There is no formal procedure of adoption in Jewish law. Adoption as it exists in civil law is irrelevant, because civil adoption is essentially a transfer of title from one parent to another, and in Jewish law, parents do not own their children. However, Judaism does have certain laws that are relevant in circumstances where a child is raised by someone other than the birth parents.

In most ways, the adoptive parents are to the child as any birth parent would be. The Talmud says that he who raises someone else's child is regarded as if he had actually brought him into the world physically. For those who cannot have children of their own, raising adoptive children satisfies the obligation to be fruitful and multiply. The child may be formally named (see above) as the child of the adoptive parents, owes the adoptive parents the same duty of respect as he would a birth parent, and observes formal mourning for the adoptive parents as he would for birth parents.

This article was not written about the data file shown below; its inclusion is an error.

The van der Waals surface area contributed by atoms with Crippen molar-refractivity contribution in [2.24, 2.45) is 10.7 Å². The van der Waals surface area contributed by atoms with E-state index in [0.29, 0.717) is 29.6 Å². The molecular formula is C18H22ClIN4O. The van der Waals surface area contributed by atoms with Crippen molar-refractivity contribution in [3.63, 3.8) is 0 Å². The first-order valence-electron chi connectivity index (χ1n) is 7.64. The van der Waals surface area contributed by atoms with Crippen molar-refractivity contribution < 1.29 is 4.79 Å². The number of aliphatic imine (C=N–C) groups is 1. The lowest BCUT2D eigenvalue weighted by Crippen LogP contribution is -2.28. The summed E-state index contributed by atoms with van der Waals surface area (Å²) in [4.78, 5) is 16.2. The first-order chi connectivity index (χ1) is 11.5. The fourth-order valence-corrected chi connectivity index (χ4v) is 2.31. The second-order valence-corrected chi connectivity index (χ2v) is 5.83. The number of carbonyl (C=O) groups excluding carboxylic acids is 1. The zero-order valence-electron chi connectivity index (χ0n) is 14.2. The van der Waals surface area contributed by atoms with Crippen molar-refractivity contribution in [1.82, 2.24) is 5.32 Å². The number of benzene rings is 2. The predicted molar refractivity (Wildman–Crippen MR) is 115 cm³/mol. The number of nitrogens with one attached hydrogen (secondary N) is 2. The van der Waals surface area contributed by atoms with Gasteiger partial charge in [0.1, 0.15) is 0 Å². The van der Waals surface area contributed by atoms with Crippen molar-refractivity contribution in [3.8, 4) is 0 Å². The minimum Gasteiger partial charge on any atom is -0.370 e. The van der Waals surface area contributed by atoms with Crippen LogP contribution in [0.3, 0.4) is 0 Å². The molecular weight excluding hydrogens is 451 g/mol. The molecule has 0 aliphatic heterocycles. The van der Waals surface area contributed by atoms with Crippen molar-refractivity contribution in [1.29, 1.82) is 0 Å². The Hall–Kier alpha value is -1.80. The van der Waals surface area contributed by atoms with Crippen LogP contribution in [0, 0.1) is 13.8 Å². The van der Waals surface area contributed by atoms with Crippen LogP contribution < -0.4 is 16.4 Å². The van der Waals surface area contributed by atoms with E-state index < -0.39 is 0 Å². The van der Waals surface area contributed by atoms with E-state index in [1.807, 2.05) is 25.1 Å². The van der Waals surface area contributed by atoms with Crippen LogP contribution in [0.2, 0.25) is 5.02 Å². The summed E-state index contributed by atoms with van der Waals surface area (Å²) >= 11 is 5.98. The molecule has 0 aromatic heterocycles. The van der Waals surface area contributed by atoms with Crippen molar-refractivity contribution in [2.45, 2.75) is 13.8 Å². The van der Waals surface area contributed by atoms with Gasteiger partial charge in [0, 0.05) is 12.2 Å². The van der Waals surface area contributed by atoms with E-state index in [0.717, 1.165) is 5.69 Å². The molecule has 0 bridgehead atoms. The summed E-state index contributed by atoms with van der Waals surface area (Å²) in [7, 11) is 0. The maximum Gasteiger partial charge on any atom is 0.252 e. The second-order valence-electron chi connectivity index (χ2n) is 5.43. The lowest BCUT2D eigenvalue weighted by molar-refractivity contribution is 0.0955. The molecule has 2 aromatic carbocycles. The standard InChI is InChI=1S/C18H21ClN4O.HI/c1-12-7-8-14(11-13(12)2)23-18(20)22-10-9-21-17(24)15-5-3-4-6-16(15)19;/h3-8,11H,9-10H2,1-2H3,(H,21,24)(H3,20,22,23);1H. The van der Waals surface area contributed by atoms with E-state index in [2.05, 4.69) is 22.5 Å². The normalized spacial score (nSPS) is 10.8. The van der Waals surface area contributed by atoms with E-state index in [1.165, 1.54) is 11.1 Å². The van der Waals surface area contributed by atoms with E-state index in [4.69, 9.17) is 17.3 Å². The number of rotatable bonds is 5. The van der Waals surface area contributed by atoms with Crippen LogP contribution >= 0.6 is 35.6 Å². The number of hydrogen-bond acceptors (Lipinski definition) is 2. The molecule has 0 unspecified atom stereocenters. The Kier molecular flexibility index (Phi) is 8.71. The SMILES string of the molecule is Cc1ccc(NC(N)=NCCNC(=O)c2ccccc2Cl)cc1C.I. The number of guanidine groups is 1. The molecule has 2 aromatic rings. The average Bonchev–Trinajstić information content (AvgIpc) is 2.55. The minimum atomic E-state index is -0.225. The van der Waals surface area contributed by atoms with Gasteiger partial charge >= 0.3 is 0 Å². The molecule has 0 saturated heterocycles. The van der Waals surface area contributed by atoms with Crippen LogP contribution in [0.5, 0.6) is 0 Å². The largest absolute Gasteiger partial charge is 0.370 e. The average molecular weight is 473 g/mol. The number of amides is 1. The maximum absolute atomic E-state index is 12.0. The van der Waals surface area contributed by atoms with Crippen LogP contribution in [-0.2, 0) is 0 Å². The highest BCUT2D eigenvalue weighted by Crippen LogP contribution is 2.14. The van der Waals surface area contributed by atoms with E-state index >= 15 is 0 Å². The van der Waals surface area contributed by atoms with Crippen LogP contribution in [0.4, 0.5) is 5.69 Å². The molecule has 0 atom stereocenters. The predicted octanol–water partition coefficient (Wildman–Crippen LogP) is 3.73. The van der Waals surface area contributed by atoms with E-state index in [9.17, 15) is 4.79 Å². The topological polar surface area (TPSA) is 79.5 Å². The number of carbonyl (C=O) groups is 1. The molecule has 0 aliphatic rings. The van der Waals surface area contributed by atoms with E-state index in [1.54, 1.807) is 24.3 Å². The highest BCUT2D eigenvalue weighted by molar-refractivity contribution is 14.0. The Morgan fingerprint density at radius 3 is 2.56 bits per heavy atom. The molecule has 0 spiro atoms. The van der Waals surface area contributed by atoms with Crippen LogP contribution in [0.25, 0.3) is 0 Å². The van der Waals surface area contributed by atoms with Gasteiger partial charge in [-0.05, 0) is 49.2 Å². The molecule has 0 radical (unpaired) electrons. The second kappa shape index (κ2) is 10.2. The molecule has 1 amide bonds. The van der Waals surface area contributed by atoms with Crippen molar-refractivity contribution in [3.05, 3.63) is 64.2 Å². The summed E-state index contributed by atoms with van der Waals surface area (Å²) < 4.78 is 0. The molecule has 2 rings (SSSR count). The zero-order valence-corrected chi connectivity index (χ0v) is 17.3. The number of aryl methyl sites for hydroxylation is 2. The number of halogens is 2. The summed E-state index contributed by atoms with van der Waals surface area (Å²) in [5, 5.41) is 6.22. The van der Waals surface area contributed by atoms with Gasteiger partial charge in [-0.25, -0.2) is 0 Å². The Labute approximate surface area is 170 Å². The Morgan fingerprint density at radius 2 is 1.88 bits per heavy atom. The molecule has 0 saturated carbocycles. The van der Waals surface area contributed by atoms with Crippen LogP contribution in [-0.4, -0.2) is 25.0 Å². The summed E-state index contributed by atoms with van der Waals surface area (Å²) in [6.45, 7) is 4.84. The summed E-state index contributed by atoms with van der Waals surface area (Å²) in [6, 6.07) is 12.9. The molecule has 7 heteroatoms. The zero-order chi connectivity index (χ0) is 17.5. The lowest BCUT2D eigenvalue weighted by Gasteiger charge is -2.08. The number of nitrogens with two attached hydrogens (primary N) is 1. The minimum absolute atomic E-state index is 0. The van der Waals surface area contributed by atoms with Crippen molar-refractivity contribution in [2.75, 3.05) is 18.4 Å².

Matters relevant to the child's status are determined by the status of the birth parents, not by that of the adoptive parents. The child's status as a Kohein, a Levi, a Jew, and/or a firstborn, are all determined by reference to the birth parents.

This issue of status is particularly important in the case of non-Jewish children adopted by Jews. According to traditional Jewish law, children born of non-Jewish parents are not Jewish unless they are converted, regardless of who raises them or how they were raised. The status as a Jew is more a matter of citizenship than a matter of belief.

If Jewish parents adopt a non-Jewish child, the child must be converted. This process is somewhat simpler for an infant than it is for an adult convert, because there is generally no need to try to talk the person out of converting and no need for prior education. It is really more of a formality. The conversion must be approved by a Beit Din (rabbinic court); a circumcision or hatafat dam brit must be performed; the child must be immersed in a kosher mikvah and the parents must commit to educating the child as a Jew.

Last updated on: 01/20/2020
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